Friday, July 09, 2010

The mistake by the lake

Wow. LBJ wanted out of Cleveland so bad that he left over $30 million on the table to join Wade and Bosh in Miami.

I give a lot of credit to Pat Riley and Wade for making this happen. Riley for the dealing and salesmanship and Wade for unselfishness, pushing for guys that are going to lower his own stats.

At least with this move, I think LeBron has improved his chances to get to the conference finals!

It remains to be seen who else will come to Miami and play for peanuts to try and win with the new "big 3".


Sean said...

This big 3 is far better than Bostons. Garnet in his prime may have been better than Bosh but Allen and Pierce were never close to Wade and Lebron. More importantly, these 3 are in their prime while the other 3 were acquired later in their careers. Boston won a championship; have to say Miami is the favorites to win one, even if they come hire me and my grandma to play. They already signed Mike Miller.
Is a championship in Miami more valuable in the long-run than the added contract money offered? Assume he stayed at Cleveland for and didn't have a ring at 31. On the other hand, suppose he wins 2-3 with at Miami. While its more risky to rely on uncertain variables as opposed to guaranteed money, his move to Miami may be the more profitable one in the long-run.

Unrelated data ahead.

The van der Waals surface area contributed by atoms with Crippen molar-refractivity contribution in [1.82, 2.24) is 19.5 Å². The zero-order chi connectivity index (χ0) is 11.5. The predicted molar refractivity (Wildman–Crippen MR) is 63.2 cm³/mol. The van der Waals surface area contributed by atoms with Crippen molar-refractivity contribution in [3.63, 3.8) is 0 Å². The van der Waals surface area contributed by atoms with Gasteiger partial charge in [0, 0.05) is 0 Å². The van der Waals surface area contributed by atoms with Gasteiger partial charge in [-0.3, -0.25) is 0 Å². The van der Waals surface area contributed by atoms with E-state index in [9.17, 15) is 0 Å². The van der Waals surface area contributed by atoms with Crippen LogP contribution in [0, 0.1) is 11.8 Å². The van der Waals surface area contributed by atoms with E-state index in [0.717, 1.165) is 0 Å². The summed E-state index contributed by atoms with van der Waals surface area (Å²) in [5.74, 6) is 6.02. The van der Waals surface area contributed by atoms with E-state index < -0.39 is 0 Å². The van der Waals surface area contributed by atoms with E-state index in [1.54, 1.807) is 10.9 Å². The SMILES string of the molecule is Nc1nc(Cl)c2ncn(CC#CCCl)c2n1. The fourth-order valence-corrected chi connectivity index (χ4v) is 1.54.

Jim said...

Looks like LeBron took the easy way out to me. Taking on the challenge of winning a title for his hometown in Cleveland would have been worth several championships with the new, stacked "Big Three" in Miami. He should have stayed the course in Cleveland, and his popularity would continue to soar, as well as his income!

Jim said...

I mean, of course he's getting a fat sum from Miami, that is nothing compared to endorsement money. And fans everywhere lost respect for him leaving cleveland, not as popular = not as much endorsements.

Anonymous said...

What about differences in state income taxes? IN NYC he has ~3.5% city tax and ~6.5% state tax; that's 10% more in Miami than in NY. And in Cleveland he has a ~2% city tax and a ~6% state tax. Florida? 0% state income tax. These numbers add up. Did they make the difference? Probably not, but you can bet he was aware. I am really surprised that nobody is mentioning this fact.

John Thacker said...

He actually didn't leave the full $30 million over the table, since Cleveland ended up doing a sign-and-trade. They may have hated it, but it was either get two 1st round picks, a 1st round pick swap option, and two 2nd rounders, or get only compensatory 2nd round picks.

Angus said...

Hi John: yes I saw that. He gets a 6th year that way too. No state tax on 1/2 his salary or on his endorsement income and a 6 year close to max contract when the new CBA after next season will probably lower future big contracts. LBJ did aaight for himself!

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